April is Distracted Driving Awareness Month, an observance the National Safety Council brings to national attention by sharing safe driving resources and personal safety stories. NSC urges all people to be attentive behind the wheel and just drive during April and all months.
Preliminary estimates show more than 46,000 people died in preventable crashes on U.S. roads in 2021, a 9% increase over 2020. While causation is not yet detailed, reckless behaviors such as speeding, lack of seat belt use and distracted driving all continue to plague our roads. Mobile devices and in-vehicle systems are often the culprit in distracted driving incidents, while other distractions, such as interacting with passengers, eating, fatigue as well as stress, also contribute to these crashes.
“We can all share a story of witnessing distracted driving,” said Mark Chung, executive vice president of roadway practice at NSC. “Whether we are behind the wheel, a passenger, riding a bicycle, or even walking, we see it every day. I urge us all to take responsibility to stop distracted driving. Every road user must put safety first for themselves and others by allowing each other to just drive.”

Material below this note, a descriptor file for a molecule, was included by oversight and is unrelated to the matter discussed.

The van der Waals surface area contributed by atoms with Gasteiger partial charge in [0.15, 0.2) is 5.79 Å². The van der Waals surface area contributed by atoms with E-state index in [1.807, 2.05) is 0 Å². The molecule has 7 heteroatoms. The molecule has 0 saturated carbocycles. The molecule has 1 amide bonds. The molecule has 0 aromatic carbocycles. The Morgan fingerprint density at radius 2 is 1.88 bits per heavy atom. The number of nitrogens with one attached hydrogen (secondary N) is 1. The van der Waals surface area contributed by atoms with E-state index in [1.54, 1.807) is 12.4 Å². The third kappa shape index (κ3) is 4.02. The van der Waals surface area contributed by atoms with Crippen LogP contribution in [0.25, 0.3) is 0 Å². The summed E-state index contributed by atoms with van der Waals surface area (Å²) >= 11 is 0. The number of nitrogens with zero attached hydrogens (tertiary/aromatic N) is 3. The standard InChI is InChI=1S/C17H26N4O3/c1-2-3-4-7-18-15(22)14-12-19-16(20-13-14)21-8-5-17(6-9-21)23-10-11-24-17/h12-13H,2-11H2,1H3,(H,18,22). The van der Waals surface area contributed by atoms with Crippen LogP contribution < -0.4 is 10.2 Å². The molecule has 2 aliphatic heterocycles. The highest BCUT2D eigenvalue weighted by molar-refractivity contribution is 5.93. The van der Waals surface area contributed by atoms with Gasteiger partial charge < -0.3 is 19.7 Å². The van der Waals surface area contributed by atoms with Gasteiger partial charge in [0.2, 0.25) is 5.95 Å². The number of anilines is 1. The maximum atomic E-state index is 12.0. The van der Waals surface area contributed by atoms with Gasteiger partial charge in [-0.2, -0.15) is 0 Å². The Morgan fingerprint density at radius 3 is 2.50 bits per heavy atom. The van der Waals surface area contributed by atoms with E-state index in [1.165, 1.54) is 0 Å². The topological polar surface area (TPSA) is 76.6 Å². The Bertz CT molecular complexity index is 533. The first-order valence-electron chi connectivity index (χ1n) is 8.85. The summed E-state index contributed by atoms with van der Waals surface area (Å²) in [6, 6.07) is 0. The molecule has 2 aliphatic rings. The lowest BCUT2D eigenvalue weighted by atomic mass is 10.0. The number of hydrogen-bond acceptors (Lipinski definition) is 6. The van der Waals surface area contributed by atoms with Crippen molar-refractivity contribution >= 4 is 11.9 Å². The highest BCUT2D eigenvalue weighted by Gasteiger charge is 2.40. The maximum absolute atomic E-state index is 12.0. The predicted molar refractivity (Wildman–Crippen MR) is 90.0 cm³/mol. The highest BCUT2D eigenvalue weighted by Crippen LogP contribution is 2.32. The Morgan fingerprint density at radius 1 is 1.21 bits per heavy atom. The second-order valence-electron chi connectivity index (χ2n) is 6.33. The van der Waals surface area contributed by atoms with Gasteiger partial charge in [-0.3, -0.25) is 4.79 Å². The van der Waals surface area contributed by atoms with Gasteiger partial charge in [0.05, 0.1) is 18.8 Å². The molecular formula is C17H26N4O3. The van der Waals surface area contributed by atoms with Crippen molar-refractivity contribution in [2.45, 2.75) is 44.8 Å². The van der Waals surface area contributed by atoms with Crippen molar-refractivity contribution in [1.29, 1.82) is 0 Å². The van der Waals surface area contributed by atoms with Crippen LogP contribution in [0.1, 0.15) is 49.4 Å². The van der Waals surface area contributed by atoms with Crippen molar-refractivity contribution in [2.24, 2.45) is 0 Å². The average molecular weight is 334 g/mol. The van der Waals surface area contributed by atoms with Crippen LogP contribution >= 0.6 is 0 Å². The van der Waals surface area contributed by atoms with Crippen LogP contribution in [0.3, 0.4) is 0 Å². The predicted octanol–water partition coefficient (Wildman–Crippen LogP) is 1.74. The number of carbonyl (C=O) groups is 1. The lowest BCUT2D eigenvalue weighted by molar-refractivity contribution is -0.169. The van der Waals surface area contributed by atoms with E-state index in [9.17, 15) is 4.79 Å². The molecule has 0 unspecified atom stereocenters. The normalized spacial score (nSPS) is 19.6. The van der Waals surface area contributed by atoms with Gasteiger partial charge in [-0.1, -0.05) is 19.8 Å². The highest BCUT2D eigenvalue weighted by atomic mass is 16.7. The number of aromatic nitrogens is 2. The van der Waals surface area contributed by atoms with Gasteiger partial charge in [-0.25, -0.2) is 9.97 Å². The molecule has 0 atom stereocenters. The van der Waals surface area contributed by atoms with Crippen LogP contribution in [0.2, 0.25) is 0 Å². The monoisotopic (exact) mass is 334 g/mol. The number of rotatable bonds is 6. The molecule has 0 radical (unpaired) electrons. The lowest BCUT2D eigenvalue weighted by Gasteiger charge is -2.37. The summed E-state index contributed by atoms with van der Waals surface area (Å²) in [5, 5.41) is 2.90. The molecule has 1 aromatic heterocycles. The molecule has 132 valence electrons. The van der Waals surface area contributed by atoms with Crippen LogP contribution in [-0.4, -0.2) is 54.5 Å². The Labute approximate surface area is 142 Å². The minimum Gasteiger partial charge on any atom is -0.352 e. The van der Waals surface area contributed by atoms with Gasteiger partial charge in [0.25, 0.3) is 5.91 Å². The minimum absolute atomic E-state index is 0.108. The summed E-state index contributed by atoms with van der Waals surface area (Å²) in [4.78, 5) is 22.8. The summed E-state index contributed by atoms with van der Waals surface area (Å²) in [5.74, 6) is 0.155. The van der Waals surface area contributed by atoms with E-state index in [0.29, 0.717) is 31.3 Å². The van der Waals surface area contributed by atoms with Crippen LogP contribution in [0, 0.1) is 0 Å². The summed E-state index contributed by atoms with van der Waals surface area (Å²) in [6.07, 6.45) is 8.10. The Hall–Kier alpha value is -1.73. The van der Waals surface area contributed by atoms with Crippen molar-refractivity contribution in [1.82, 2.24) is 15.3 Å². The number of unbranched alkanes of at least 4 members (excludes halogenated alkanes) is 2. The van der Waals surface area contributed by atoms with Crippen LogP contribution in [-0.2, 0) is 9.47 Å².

Each year, distracted driving kills more than 3,000 people or approximately eight people each day. That’s eight parents, children, friends and co-workers, and we know this number is severely underreported. Yet, many people continue to drive distracted despite the known dangers and threats it brings to U.S. roads. The consequences are deadly; Tom Goeltz, a longtime safety professional, is someone who knows that type of loss heartbreakingly well.
“In 2016, my daughter Megan and her unborn child were killed in a car crash by a distracted driver,” said Goeltz, who is a member of the NSC Survivor Advocate Network. “Our family has never been the same, and we have since dedicated our lives to advocating for stricter laws around distracted driving and educating people on the dangers of it. From the bottom of my heart, please take safety seriously and don’t drive distracted; if someone had made a safer choice, my daughter and grandchild may still be here today.”